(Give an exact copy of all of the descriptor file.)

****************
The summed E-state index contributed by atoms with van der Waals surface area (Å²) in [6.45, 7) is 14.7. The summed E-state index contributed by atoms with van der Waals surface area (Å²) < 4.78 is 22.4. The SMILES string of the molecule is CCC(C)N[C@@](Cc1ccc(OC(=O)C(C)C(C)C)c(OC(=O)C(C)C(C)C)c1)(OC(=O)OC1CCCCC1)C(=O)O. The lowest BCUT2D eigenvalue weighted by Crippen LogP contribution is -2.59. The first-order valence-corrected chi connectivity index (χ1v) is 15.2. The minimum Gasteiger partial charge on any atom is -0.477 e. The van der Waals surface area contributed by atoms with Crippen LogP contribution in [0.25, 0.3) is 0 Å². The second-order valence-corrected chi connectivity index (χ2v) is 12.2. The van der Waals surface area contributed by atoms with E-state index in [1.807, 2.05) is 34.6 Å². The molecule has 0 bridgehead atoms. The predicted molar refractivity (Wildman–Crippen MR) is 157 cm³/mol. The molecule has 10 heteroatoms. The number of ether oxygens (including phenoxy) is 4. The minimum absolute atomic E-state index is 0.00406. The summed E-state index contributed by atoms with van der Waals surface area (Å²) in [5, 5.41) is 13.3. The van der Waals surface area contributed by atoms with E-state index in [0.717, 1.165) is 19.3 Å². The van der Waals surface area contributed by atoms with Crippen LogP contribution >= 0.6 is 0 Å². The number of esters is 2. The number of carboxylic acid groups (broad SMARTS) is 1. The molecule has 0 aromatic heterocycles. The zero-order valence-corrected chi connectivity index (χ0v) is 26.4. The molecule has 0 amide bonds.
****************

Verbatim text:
The summed E-state index contributed by atoms with van der Waals surface area (Å²) in [6.45, 7) is 14.7. The summed E-state index contributed by atoms with van der Waals surface area (Å²) < 4.78 is 22.4. The SMILES string of the molecule is CCC(C)N[C@@](Cc1ccc(OC(=O)C(C)C(C)C)c(OC(=O)C(C)C(C)C)c1)(OC(=O)OC1CCCCC1)C(=O)O. The lowest BCUT2D eigenvalue weighted by Crippen LogP contribution is -2.59. The first-order valence-corrected chi connectivity index (χ1v) is 15.2. The minimum Gasteiger partial charge on any atom is -0.477 e. The van der Waals surface area contributed by atoms with Crippen LogP contribution in [0.25, 0.3) is 0 Å². The second-order valence-corrected chi connectivity index (χ2v) is 12.2. The van der Waals surface area contributed by atoms with E-state index in [1.807, 2.05) is 34.6 Å². The molecule has 0 bridgehead atoms. The predicted molar refractivity (Wildman–Crippen MR) is 157 cm³/mol. The molecule has 10 heteroatoms. The number of ether oxygens (including phenoxy) is 4. The minimum absolute atomic E-state index is 0.00406. The summed E-state index contributed by atoms with van der Waals surface area (Å²) in [5, 5.41) is 13.3. The van der Waals surface area contributed by atoms with E-state index in [0.717, 1.165) is 19.3 Å². The van der Waals surface area contributed by atoms with Crippen LogP contribution >= 0.6 is 0 Å². The number of esters is 2. The number of carboxylic acid groups (broad SMARTS) is 1. The molecule has 0 aromatic heterocycles. The zero-order valence-corrected chi connectivity index (χ0v) is 26.4. The molecule has 0 amide bonds.